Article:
Atomanczyk seeks injunctive relief in the form of a court order requiring the defendants to provide him with all of the benefits of the Enhanced Jewish Services Program, including access to a nutritionally sufficient kosher diet, and he also seeks compensatory damages under the RA.[17] The defendants note that Atomanczyk's allegations primarily concern mental or emotional anguish due to limitations on his ability to practice his religious beliefs.[18] Arguing that Atomanczyk has not suffered a physical injury as a result of the deprivations alleged in the Amended Complaint, the defendants maintain that his claim for compensatory damages is barred by the Prison Litigation Reform Act ("PLRA"), 42 U.S.C. § 1997e(e).[19] Therefore, the defendants move to dismiss Atomanczyk's claim for compensatory damages under Rule 12 (c) of the Federal Rules of Civil Procedure.[20]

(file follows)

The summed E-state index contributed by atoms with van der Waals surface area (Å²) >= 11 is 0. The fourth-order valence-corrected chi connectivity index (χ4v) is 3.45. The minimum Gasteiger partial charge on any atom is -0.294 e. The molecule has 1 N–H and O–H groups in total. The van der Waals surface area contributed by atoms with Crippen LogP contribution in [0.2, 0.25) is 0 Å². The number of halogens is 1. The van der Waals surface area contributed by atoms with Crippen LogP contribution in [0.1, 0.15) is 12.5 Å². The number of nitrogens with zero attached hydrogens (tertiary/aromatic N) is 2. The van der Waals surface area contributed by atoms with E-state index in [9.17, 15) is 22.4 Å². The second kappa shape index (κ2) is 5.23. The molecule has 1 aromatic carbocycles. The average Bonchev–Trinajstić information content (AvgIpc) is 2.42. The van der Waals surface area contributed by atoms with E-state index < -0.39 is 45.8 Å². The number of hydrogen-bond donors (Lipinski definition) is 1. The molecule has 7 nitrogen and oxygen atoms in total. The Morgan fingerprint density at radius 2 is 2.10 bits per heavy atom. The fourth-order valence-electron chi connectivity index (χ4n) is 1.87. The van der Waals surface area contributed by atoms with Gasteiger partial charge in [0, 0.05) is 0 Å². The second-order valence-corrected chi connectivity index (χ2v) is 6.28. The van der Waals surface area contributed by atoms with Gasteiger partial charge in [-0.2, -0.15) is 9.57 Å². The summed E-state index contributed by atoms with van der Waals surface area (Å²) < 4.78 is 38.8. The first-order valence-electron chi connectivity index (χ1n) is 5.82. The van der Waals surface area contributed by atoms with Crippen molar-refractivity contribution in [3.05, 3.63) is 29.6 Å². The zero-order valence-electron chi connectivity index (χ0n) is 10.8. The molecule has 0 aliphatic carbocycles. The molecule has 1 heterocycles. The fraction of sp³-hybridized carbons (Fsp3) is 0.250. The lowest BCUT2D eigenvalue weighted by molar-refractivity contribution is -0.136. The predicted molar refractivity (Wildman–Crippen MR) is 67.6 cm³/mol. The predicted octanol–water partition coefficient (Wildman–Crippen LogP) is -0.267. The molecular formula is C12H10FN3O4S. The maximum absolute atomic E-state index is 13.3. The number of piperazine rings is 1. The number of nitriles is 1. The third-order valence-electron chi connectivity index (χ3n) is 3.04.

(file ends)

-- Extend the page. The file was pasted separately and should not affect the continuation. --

II. Standard of Review

         Rule 12(c) provides that "[a]fter the pleadings are closed - but early enough not to delay trial - a party may move for judgment on the pleadings." A motion for judgment on the pleadings under Rule 12(c) is determined by the same standards applicable to a motion under Rule 12(b)(6), which authorizes dismissal for failure to state a claim upon which relief may be granted. See Phillips v. City of Dallas, 781 F.3d 772, 775 (5th Cir. 2015); In re Great Lakes Dredge & Dock Co. LLC, 624 F.3d 201, 209-10 (5th Cir. 2010). A motion to dismiss under Rule 12(b)(6) "is viewed with disfavor and is rarely granted." Turner v. Pleasant, 663 F.3d 770, 775 (5th Cir. 2011) (citation and internal quotation marks omitted). Dismissal is appropriate, however, if a complaint fails to contain "enough facts to state a claim to relief that is plausible on its face." Bell Atlantic Corp. v. Twombly, 127 S.Ct. 1955, 1974 (2007); see also Ashcroft v. Iqbal, 129 S.Ct. 1937, 1949 (2009).